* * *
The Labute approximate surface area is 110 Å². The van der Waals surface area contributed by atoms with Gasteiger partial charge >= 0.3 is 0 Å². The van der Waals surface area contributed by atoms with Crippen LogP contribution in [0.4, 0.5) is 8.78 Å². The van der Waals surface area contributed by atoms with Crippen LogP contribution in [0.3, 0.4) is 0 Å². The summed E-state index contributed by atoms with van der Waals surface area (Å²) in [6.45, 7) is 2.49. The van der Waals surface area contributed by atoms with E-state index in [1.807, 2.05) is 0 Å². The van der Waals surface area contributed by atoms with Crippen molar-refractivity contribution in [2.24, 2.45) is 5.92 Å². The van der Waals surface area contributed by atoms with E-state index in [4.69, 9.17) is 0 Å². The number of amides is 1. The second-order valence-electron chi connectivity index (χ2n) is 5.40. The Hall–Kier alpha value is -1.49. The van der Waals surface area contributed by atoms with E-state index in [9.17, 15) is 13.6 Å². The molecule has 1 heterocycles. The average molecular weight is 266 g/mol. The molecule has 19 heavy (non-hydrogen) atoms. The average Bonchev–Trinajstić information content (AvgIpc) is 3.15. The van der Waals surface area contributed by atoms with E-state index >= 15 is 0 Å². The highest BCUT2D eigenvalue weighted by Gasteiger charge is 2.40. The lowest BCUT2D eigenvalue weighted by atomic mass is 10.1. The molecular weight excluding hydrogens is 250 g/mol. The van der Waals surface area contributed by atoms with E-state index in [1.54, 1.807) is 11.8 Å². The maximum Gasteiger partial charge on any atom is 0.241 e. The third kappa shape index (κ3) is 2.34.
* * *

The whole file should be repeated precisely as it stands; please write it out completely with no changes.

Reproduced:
The Labute approximate surface area is 110 Å². The van der Waals surface area contributed by atoms with Gasteiger partial charge >= 0.3 is 0 Å². The van der Waals surface area contributed by atoms with Crippen LogP contribution in [0.4, 0.5) is 8.78 Å². The van der Waals surface area contributed by atoms with Crippen LogP contribution in [0.3, 0.4) is 0 Å². The summed E-state index contributed by atoms with van der Waals surface area (Å²) in [6.45, 7) is 2.49. The van der Waals surface area contributed by atoms with E-state index in [1.807, 2.05) is 0 Å². The van der Waals surface area contributed by atoms with Crippen molar-refractivity contribution in [2.24, 2.45) is 5.92 Å². The van der Waals surface area contributed by atoms with E-state index in [4.69, 9.17) is 0 Å². The number of amides is 1. The second-order valence-electron chi connectivity index (χ2n) is 5.40. The Hall–Kier alpha value is -1.49. The van der Waals surface area contributed by atoms with E-state index in [9.17, 15) is 13.6 Å². The molecule has 1 heterocycles. The average molecular weight is 266 g/mol. The molecule has 19 heavy (non-hydrogen) atoms. The average Bonchev–Trinajstić information content (AvgIpc) is 3.15. The van der Waals surface area contributed by atoms with E-state index >= 15 is 0 Å². The highest BCUT2D eigenvalue weighted by Gasteiger charge is 2.40. The lowest BCUT2D eigenvalue weighted by atomic mass is 10.1. The molecular weight excluding hydrogens is 250 g/mol. The van der Waals surface area contributed by atoms with E-state index in [1.54, 1.807) is 11.8 Å². The maximum Gasteiger partial charge on any atom is 0.241 e. The third kappa shape index (κ3) is 2.34.